CMR Surgical has developed a next generation robotic system for use in laparoscopy, otherwise known as keyhole surgery. The use of robotic arms can allow for a higher degree of precision during these operations, and CMR Surgical’s marketing promo suggests their systems have improved on existing technology by a considerable margin.
Rumours abound that SumUp reached a $1b valuation at the end of 2018. However, we have been unable to verify whether this has genuinely occurred, either via company filings (this company is registered in Luxembourg) or from a reputable media source.
That said, this milestone should be close for SumUp – turnover grew from just £1m in 2014 to £24m in 2017, and they’ve been turning a profit for several years (which is exceedingly rare for an eight year-old startup). SumUp’s product is a neat, easy-to-handle card reader that connects to your smartphone or to a web-based account via 3G or Bluetooth, allowing merchants to easily process payments. SumUp doesn’t require merchants to enter into a contract like other card reader providers, instead taking a 1.67% slice from every payment that is processed through one of their readers.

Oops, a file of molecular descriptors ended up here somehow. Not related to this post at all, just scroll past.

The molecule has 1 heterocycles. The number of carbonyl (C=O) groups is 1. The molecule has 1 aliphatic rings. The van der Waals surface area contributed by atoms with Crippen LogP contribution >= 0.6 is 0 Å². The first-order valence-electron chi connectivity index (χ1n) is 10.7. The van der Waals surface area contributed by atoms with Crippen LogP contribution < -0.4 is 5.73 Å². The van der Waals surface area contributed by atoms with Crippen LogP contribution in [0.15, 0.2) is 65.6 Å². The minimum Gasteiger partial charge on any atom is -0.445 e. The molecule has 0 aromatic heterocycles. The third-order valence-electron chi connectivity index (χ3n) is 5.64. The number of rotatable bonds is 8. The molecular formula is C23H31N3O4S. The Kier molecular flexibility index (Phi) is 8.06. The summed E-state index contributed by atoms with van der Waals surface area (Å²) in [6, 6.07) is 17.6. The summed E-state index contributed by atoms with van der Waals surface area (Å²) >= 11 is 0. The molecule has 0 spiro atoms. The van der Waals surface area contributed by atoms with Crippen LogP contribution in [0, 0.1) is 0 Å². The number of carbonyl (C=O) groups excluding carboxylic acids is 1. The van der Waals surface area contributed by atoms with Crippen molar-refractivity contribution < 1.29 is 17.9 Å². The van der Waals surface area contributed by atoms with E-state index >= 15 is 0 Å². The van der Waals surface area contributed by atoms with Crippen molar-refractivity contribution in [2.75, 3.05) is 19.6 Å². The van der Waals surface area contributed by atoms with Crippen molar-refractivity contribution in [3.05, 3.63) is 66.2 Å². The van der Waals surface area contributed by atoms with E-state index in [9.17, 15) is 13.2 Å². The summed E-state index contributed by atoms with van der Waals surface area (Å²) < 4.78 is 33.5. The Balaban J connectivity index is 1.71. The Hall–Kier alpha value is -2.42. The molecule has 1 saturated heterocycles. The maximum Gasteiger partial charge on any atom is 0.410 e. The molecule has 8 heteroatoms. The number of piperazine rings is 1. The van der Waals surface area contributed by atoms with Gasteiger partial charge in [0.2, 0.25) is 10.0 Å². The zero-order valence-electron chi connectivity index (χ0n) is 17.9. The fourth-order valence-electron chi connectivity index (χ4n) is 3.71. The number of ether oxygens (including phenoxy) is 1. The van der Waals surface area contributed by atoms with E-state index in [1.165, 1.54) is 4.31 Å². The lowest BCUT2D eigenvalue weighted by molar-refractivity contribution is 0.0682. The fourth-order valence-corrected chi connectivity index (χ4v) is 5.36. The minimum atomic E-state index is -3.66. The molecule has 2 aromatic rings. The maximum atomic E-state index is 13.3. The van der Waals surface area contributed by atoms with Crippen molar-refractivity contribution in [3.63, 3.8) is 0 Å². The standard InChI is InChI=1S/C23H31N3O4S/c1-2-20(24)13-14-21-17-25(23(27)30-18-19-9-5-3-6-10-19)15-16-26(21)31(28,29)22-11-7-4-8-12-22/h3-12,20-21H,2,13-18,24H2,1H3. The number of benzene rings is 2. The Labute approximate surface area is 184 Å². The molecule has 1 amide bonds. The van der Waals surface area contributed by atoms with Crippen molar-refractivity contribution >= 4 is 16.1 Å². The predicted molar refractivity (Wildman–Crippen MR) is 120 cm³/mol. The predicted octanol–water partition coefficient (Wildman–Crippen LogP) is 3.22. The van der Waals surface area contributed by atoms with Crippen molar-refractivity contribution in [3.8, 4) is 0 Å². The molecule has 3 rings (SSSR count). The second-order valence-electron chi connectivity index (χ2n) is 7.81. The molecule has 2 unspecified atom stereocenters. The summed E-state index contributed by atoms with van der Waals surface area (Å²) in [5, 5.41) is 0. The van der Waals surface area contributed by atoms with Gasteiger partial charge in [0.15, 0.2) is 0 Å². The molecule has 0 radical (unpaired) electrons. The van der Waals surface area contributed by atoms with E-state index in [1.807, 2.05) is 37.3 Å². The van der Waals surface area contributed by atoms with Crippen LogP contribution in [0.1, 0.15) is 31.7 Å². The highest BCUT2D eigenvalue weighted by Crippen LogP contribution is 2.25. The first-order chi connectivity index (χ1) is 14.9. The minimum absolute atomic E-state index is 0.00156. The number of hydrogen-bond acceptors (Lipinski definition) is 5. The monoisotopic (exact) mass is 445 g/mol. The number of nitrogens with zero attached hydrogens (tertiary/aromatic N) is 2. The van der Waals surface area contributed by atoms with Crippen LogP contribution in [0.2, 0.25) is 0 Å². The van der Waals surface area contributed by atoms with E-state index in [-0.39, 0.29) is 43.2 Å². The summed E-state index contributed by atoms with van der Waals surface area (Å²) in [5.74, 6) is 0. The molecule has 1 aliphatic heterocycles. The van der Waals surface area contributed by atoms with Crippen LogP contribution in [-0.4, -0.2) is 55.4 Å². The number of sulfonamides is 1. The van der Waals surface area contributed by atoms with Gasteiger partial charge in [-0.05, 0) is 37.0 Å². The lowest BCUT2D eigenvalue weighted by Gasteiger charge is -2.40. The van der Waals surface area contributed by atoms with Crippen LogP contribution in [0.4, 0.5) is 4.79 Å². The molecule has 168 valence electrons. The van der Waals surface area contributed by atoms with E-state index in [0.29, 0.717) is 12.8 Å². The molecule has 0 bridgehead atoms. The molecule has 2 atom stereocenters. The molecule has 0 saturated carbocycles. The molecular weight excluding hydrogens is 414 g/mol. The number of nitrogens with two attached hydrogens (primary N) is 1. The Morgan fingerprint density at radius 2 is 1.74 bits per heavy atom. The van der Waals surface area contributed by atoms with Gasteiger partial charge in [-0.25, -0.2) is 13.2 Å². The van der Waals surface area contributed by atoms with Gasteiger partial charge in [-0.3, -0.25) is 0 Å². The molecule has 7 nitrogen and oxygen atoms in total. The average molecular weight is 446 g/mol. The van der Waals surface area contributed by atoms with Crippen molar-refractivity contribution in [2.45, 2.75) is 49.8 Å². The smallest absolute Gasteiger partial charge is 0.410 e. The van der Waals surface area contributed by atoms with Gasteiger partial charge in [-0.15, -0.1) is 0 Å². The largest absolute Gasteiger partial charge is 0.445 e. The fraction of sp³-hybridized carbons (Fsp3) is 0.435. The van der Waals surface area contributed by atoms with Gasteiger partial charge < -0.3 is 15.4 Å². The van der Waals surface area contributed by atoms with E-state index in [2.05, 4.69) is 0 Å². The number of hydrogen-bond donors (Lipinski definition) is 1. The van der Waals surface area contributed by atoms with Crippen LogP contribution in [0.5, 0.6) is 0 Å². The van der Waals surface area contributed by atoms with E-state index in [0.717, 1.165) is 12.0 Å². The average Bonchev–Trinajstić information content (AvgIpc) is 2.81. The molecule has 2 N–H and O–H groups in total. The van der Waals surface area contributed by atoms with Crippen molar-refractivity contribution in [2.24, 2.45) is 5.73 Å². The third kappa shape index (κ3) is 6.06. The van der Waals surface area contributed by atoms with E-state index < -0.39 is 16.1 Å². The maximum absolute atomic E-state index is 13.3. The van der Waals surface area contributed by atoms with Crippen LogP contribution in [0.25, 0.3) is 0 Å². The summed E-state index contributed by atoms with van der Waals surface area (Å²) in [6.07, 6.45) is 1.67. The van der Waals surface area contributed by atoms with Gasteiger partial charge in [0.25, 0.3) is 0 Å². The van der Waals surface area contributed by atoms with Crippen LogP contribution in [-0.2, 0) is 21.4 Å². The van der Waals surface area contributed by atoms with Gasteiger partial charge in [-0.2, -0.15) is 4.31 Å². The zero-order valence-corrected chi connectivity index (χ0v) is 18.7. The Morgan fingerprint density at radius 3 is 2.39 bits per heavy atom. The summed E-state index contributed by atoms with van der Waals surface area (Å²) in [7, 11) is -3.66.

Their backers include large financial corporates such as BBVA and American Express, alongside more specialist venture capital investors. This young company has already carried out two acquisitions in Europe, with Germany’s Payleven and Poland’s Shoplo.
Last up on our unicorn watch list is Zopa, which appears to be the UK’s fastest growing P2P lending platform. Company filings indicate that its valuation almost doubled from £215m in 2017 to £400m in 2018. Again, if this growth continues, it looks as though Zopa could feasibly reach a £789m valuation by the end of 2019.